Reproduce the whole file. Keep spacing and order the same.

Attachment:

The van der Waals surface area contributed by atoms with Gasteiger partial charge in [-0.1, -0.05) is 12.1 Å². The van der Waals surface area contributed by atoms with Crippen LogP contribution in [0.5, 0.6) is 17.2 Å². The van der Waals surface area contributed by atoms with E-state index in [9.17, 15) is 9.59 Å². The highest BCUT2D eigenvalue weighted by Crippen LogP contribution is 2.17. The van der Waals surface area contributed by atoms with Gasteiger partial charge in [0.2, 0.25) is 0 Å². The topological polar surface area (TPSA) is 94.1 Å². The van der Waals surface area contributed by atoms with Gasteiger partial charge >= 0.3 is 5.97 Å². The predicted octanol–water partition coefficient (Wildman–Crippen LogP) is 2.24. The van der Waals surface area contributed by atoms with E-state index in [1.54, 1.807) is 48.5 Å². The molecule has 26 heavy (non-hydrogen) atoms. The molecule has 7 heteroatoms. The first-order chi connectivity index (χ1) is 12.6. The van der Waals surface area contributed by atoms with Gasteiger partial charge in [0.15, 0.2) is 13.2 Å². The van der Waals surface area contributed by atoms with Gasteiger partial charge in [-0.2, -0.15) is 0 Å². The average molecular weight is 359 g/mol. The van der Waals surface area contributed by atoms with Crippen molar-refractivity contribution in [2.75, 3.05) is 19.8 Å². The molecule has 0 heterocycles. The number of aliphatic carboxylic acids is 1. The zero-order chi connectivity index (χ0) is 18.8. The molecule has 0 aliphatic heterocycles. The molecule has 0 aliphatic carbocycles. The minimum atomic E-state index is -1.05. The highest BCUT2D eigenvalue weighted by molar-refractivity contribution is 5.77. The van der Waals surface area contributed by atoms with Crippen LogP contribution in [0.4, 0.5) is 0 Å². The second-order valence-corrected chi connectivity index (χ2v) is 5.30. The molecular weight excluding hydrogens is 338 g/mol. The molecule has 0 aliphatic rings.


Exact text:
The van der Waals surface area contributed by atoms with Gasteiger partial charge in [-0.1, -0.05) is 12.1 Å². The van der Waals surface area contributed by atoms with Crippen LogP contribution in [0.5, 0.6) is 17.2 Å². The van der Waals surface area contributed by atoms with E-state index in [9.17, 15) is 9.59 Å². The highest BCUT2D eigenvalue weighted by Crippen LogP contribution is 2.17. The van der Waals surface area contributed by atoms with Gasteiger partial charge in [0.2, 0.25) is 0 Å². The topological polar surface area (TPSA) is 94.1 Å². The van der Waals surface area contributed by atoms with Gasteiger partial charge >= 0.3 is 5.97 Å². The predicted octanol–water partition coefficient (Wildman–Crippen LogP) is 2.24. The van der Waals surface area contributed by atoms with E-state index in [1.54, 1.807) is 48.5 Å². The molecule has 26 heavy (non-hydrogen) atoms. The molecule has 7 heteroatoms. The first-order chi connectivity index (χ1) is 12.6. The van der Waals surface area contributed by atoms with Gasteiger partial charge in [0.15, 0.2) is 13.2 Å². The van der Waals surface area contributed by atoms with Gasteiger partial charge in [-0.2, -0.15) is 0 Å². The average molecular weight is 359 g/mol. The van der Waals surface area contributed by atoms with Crippen molar-refractivity contribution in [2.75, 3.05) is 19.8 Å². The molecule has 0 heterocycles. The number of aliphatic carboxylic acids is 1. The zero-order chi connectivity index (χ0) is 18.8. The molecule has 0 aliphatic heterocycles. The molecule has 0 aliphatic carbocycles. The minimum atomic E-state index is -1.05. The highest BCUT2D eigenvalue weighted by molar-refractivity contribution is 5.77. The van der Waals surface area contributed by atoms with Crippen LogP contribution in [0.4, 0.5) is 0 Å². The second-order valence-corrected chi connectivity index (χ2v) is 5.30. The molecular weight excluding hydrogens is 338 g/mol. The molecule has 0 aliphatic rings.